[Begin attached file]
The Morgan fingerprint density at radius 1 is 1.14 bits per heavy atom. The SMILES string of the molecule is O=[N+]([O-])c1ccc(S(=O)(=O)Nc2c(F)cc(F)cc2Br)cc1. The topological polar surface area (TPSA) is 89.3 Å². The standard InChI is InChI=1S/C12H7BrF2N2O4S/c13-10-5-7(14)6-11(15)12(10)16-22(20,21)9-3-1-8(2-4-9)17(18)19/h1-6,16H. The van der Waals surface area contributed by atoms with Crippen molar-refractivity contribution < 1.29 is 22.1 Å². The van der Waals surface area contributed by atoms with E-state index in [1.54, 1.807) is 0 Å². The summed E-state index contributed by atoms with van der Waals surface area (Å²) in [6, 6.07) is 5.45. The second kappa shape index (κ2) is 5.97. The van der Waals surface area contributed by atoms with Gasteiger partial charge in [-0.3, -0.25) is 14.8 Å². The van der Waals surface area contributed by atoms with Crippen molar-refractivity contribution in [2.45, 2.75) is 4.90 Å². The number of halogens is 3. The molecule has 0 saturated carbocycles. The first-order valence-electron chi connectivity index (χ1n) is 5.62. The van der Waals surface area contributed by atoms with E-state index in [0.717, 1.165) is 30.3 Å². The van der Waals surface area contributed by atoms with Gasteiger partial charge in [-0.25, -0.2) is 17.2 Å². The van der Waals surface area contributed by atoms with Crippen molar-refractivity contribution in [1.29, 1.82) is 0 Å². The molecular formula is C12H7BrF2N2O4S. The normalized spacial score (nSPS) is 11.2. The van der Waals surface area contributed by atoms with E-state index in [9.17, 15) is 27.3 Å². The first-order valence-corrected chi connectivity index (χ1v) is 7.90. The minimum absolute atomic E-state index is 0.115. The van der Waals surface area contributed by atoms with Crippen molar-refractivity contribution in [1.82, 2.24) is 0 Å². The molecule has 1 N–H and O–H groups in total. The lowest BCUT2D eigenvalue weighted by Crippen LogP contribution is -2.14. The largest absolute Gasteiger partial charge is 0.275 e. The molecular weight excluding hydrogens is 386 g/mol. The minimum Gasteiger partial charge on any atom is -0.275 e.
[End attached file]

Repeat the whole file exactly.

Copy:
The Morgan fingerprint density at radius 1 is 1.14 bits per heavy atom. The SMILES string of the molecule is O=[N+]([O-])c1ccc(S(=O)(=O)Nc2c(F)cc(F)cc2Br)cc1. The topological polar surface area (TPSA) is 89.3 Å². The standard InChI is InChI=1S/C12H7BrF2N2O4S/c13-10-5-7(14)6-11(15)12(10)16-22(20,21)9-3-1-8(2-4-9)17(18)19/h1-6,16H. The van der Waals surface area contributed by atoms with Crippen molar-refractivity contribution < 1.29 is 22.1 Å². The van der Waals surface area contributed by atoms with E-state index in [1.54, 1.807) is 0 Å². The summed E-state index contributed by atoms with van der Waals surface area (Å²) in [6, 6.07) is 5.45. The second kappa shape index (κ2) is 5.97. The van der Waals surface area contributed by atoms with Gasteiger partial charge in [-0.3, -0.25) is 14.8 Å². The van der Waals surface area contributed by atoms with Crippen molar-refractivity contribution in [2.45, 2.75) is 4.90 Å². The number of halogens is 3. The molecule has 0 saturated carbocycles. The first-order valence-electron chi connectivity index (χ1n) is 5.62. The van der Waals surface area contributed by atoms with E-state index in [0.717, 1.165) is 30.3 Å². The van der Waals surface area contributed by atoms with Gasteiger partial charge in [-0.25, -0.2) is 17.2 Å². The van der Waals surface area contributed by atoms with Crippen molar-refractivity contribution in [1.29, 1.82) is 0 Å². The molecular formula is C12H7BrF2N2O4S. The normalized spacial score (nSPS) is 11.2. The van der Waals surface area contributed by atoms with E-state index in [9.17, 15) is 27.3 Å². The first-order valence-corrected chi connectivity index (χ1v) is 7.90. The minimum absolute atomic E-state index is 0.115. The van der Waals surface area contributed by atoms with Crippen molar-refractivity contribution in [1.82, 2.24) is 0 Å². The molecule has 1 N–H and O–H groups in total. The lowest BCUT2D eigenvalue weighted by Crippen LogP contribution is -2.14. The largest absolute Gasteiger partial charge is 0.275 e. The molecular weight excluding hydrogens is 386 g/mol. The minimum Gasteiger partial charge on any atom is -0.275 e.